Voting in jails


Peoria County Sheriff Brian Asbell demonstrates one of the kiosks in the Peoria County Jail used by detainees for voting. (PHOTO BY CLARE HOWARD)

Detainees at the Peoria County Jail cast absentee ballots for the statewide primary in March. They will vote again in the upcoming presidential elections.

Peoria County Jail Superintendent Ronda Guyton coordinated with Peoria County Board of Elections director Tom Bride to set up the process.

Jail detainees registered to vote and cast absentee ballots on March 5. Eligible, pre-trial detainees were able to vote. These are people who have been arrested but not yet gone to trial.

Research supports the concept that voting helps people maintain strong bonds with their community and better assimilate back into society upon their release.

Guyton said based on initial information, about 20 detainees were expected on March 5, but 83 actually participated.

“I absolutely believe that everyone who can should participate in the democratic process,” Guyton said. “We push people to take ownership of things going on in the world. People may have made a mistake, but change can come for them and their children.”

Out of a total jail population of about 280, the participation of 83 is significant, Guyton said. She expects even more will participate once they become more familiar with the process.

Voting in jails by pre-sentencing detainees was made possible by legislation signed by Gov. JB Pritzker in August. The bill became effective Jan. 1.

Peoria Rep. Jehan Gordon-Booth was a co-sponsor in the House.

“Even though we are innocent until proven guilty in a court of law, too many people are systematically denied that right because of incarceration in county jails. I want to guarantee that every person in Illinois who is eligible to vote has the equal chance to participate in democracy,” Gordon-Booth said in a statement.

“Research indicates that re-enfranchising people with criminal convictions cuts the rate of recidivism. Participating in our democracy is a fundamental right of all citizens and by providing individuals with a voter registration application and a know your rights guide upon release from custody, as is now required by law, the Illinois Department of Corrections and the county jails will help folks successfully re-enter into society.”

The legislation, SB 2090 introduced by Sen. Omar Aquino, D-Chicago, on Feb. 15, 2019, also requires that upon release from prison, people must be provided with a form letting them know their voting rights have been restored.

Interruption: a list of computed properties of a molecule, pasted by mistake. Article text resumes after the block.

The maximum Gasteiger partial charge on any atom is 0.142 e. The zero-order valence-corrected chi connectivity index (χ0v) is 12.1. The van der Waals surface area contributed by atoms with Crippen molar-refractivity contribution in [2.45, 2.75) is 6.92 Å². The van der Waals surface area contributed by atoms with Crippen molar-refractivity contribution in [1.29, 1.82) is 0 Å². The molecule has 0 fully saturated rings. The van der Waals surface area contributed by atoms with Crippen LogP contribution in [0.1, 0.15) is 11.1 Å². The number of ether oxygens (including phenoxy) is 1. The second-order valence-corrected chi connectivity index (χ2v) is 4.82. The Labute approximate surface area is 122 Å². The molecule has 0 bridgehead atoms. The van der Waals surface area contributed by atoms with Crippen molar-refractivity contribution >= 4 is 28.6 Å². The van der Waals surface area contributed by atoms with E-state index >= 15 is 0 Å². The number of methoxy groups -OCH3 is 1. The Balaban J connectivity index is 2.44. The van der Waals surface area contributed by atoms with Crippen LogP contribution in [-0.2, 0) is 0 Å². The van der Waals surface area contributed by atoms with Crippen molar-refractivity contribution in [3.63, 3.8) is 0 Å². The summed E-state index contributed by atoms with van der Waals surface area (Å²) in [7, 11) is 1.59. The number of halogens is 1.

Bride said, “I think Illinois is at the forefront in the country of making sure anyone who wants to vote and is eligible to vote can.”

Some of the ballots from the Peoria County Jail had to be sent to other jurisdictions because the detainee was not a resident of Peoria County, Bride said.

There were multiple checks implemented to verify eligibility of the detainees. Bride expects that process will be streamlined moving forward.

He expects even more participation in the November election as eligibility becomes more widely understood.

Both the American Civil Liberties Union and the Brennan Center for Justice have researched the importance of voting in pre-trial and misdemeanor cases.

Wilfredo Rojas, with the Philadelphia jail system, has stated, “In corrections, we’re in the business of public safety, and in the interest of public safety, we want to strengthen the ties between detained people and their communities. One of the best tools for this is the ballot box.”

Disenfranchisement is clearly linked to racism, writes Eduardo Porter, an economics reporter for The New York Times.

The Voting Rights Act of 1965 prohibited racial discrimination in voting, but then America “turned against welfare in favor of another, different tool of social management: prison,” Porter writes.

Mass incarceration is a tool of control not exercised by other industrialized nations. After enactment of the Voting Rights Act, U.S. prison populations increased by over 700%.

Voting security

Bride said his office is receiving a lot of information about security of the voting process.

“2016 was not the first time a foreign power meddled in our elections. It’s obvious Russia put out false information on social media, but I don’t know if there were active attacks (on the voting process),” he said.

One way Russian influence is exerted is by spreading distrust of the U.S. system, Bride said.

“I am comfortable with our process, but people need to make sure the information they are getting is from a trusted source,” he said. “We’ve done a tremendous amount of work on our election security – both physical and electronic.

Illinois was “the poster child” for foreign infiltration in the statewide data base, but the official data bases are local and there was never infiltration at the official local level, Bride said.

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